Dutch food maker Wessanen this week looked to kick off 2010 with confidence and announced it had found a permanent CEO, as well as outlining its plans to build in Europe. The markets, however, were unconvinced and the company’s shares slid in consecutive days. Dean Best reports.
Shares in Wessanen, the Dutch food group behind brands like Kallo and So Good in the UK, are down – again – this morning (15 January).
Granted, the Wessanen stock was down only 2% at 09:16 CET but the dip in the shares followed two days of significant falls.
On Wednesday, the day when Wessanen set to put a tumultuous 2009 behind the company with the publication of its strategy for 2010, its shares closed down more than 5%. The following day the stock continued to fall, slipping by 4%.
Wednesday was supposed to be the day when Wessanen started the new year with a clean slate after a tough 12 months during which its CEO quit following boardroom clashes over strategy and the company struggled to offload its Tree of Life business – a key plank of its plan to quit North America.
Two days before Christmas, Wessanen announced it had found a buyer for Tree of Life but analysts were disappointed at the price the company had fetched for the business.
And analyst disappointment has continued into 2010 even after Wessanen named a new permanent CEO and unveiled plans to be the “organic champion” of Europe.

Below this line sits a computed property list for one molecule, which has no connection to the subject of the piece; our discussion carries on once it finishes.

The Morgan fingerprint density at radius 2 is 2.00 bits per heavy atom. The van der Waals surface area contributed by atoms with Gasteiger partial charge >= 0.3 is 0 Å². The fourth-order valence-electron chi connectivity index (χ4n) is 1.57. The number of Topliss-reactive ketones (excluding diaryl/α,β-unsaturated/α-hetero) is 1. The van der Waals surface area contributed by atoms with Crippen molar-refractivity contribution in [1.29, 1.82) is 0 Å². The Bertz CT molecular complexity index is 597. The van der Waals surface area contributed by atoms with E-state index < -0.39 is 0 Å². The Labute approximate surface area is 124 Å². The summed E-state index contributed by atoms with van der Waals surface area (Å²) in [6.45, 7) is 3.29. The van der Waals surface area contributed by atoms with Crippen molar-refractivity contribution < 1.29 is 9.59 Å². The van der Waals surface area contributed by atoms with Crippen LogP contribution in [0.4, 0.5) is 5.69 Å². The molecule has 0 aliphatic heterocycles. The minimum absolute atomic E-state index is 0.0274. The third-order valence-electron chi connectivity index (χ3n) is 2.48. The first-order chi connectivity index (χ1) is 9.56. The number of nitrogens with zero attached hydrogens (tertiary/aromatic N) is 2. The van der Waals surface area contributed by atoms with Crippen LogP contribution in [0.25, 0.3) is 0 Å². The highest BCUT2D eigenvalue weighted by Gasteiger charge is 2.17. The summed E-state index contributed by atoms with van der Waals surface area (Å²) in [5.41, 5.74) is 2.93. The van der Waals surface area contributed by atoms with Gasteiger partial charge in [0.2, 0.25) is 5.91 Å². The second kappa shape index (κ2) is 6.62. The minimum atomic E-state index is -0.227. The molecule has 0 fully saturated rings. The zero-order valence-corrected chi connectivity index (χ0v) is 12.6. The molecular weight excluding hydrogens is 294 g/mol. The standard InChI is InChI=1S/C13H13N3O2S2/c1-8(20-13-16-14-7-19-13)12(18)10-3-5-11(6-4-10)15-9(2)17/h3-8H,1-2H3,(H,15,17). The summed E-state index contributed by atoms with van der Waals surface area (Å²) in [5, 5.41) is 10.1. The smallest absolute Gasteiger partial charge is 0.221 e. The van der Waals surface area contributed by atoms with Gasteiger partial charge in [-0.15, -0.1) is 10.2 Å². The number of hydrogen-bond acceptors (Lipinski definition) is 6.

Richard Withagen, an analyst at SNS Securities in the Netherlands, told just-food the investment community is concerned Wessanen’s plans will dampen profits.
“Investors are realising that the company will need to invest more in brands which will depress margins,” he said.
Wessanen’s attempt to shed some light on its ambitions for the business also went down like a lead balloon.
The group aims to build revenues from Wessanen Europe of over EUR1bn (US$1.44bn) through organic growth and acquisitions, although it did not issue a timetable for that growth.
“The target is meaningless because they declined to give a time frame,” Withagen sniffed.
And, while Wessanen set out its stall to be a key player in Europe’s organic sector, out came figures that showed Germany, the largest organic food market in Europe, had seen sales stagnate in 2009.
Building an organic business in 2010 will be tough, with the promise of still-weak consumer confidence across Europe. And, for a business that has had problems with its balance sheet in recent months, the next 12 months are likely to prove especially tough.
“The market needs to pick up at some stage because when Wessanen invests heavily now without a market recovery in say 2011 or 2012, they may face balance sheet issues again,” Withagen warned.
New CEO Piet Hein Merckens will need plenty of Dutch courage.